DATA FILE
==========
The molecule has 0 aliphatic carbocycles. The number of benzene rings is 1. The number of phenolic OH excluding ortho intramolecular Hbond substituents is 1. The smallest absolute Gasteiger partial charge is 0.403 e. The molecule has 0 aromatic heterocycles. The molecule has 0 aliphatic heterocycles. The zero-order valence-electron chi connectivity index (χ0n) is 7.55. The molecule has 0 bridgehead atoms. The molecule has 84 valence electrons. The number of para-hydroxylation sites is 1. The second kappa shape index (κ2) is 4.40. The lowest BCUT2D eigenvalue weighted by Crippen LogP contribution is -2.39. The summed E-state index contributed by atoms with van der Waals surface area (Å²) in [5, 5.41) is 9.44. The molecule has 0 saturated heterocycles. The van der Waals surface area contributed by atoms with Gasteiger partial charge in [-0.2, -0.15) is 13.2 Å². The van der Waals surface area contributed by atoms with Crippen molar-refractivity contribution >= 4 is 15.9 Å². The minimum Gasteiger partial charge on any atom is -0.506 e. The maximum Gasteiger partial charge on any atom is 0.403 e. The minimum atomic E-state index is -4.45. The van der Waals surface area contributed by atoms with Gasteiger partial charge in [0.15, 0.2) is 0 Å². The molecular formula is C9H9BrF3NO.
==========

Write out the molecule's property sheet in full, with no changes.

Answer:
The molecule has 0 aliphatic carbocycles. The number of benzene rings is 1. The number of phenolic OH excluding ortho intramolecular Hbond substituents is 1. The smallest absolute Gasteiger partial charge is 0.403 e. The molecule has 0 aromatic heterocycles. The molecule has 0 aliphatic heterocycles. The zero-order valence-electron chi connectivity index (χ0n) is 7.55. The molecule has 0 bridgehead atoms. The molecule has 84 valence electrons. The number of para-hydroxylation sites is 1. The second kappa shape index (κ2) is 4.40. The lowest BCUT2D eigenvalue weighted by Crippen LogP contribution is -2.39. The summed E-state index contributed by atoms with van der Waals surface area (Å²) in [5, 5.41) is 9.44. The molecule has 0 saturated heterocycles. The van der Waals surface area contributed by atoms with Gasteiger partial charge in [-0.2, -0.15) is 13.2 Å². The van der Waals surface area contributed by atoms with Crippen molar-refractivity contribution >= 4 is 15.9 Å². The minimum Gasteiger partial charge on any atom is -0.506 e. The maximum Gasteiger partial charge on any atom is 0.403 e. The minimum atomic E-state index is -4.45. The van der Waals surface area contributed by atoms with Gasteiger partial charge in [0.15, 0.2) is 0 Å². The molecular formula is C9H9BrF3NO.